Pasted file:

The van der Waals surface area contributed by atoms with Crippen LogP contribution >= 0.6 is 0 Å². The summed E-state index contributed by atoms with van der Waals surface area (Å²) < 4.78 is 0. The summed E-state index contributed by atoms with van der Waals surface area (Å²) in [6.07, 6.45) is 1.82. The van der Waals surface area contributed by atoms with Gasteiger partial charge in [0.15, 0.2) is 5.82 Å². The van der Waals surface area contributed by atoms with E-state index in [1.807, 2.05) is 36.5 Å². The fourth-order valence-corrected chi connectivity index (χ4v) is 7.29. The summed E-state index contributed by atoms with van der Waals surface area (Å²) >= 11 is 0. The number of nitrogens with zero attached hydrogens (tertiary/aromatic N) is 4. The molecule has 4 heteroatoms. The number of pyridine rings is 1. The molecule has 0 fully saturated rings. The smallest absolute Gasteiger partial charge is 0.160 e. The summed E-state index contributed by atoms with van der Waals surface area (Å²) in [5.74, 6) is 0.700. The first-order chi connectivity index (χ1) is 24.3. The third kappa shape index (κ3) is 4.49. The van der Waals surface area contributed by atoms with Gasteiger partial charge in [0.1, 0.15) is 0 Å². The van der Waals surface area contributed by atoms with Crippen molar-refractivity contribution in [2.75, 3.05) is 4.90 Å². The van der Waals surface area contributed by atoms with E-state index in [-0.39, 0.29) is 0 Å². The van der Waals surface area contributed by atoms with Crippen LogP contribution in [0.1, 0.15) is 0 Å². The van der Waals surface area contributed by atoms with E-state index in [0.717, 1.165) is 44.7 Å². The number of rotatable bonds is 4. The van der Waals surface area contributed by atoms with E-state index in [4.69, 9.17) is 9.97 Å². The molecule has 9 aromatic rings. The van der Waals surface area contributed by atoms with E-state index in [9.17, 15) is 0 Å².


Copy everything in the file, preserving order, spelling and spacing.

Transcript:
The van der Waals surface area contributed by atoms with Crippen LogP contribution >= 0.6 is 0 Å². The summed E-state index contributed by atoms with van der Waals surface area (Å²) < 4.78 is 0. The summed E-state index contributed by atoms with van der Waals surface area (Å²) in [6.07, 6.45) is 1.82. The van der Waals surface area contributed by atoms with Gasteiger partial charge in [0.15, 0.2) is 5.82 Å². The van der Waals surface area contributed by atoms with E-state index in [1.807, 2.05) is 36.5 Å². The fourth-order valence-corrected chi connectivity index (χ4v) is 7.29. The summed E-state index contributed by atoms with van der Waals surface area (Å²) >= 11 is 0. The number of nitrogens with zero attached hydrogens (tertiary/aromatic N) is 4. The molecule has 4 heteroatoms. The number of pyridine rings is 1. The molecule has 0 fully saturated rings. The smallest absolute Gasteiger partial charge is 0.160 e. The summed E-state index contributed by atoms with van der Waals surface area (Å²) in [5.74, 6) is 0.700. The first-order chi connectivity index (χ1) is 24.3. The third kappa shape index (κ3) is 4.49. The van der Waals surface area contributed by atoms with Gasteiger partial charge in [0.1, 0.15) is 0 Å². The van der Waals surface area contributed by atoms with Crippen molar-refractivity contribution in [2.75, 3.05) is 4.90 Å². The van der Waals surface area contributed by atoms with E-state index in [-0.39, 0.29) is 0 Å². The van der Waals surface area contributed by atoms with Crippen LogP contribution in [0.1, 0.15) is 0 Å². The van der Waals surface area contributed by atoms with E-state index in [0.717, 1.165) is 44.7 Å². The number of rotatable bonds is 4. The van der Waals surface area contributed by atoms with E-state index in [4.69, 9.17) is 9.97 Å². The molecule has 9 aromatic rings. The van der Waals surface area contributed by atoms with E-state index in [9.17, 15) is 0 Å².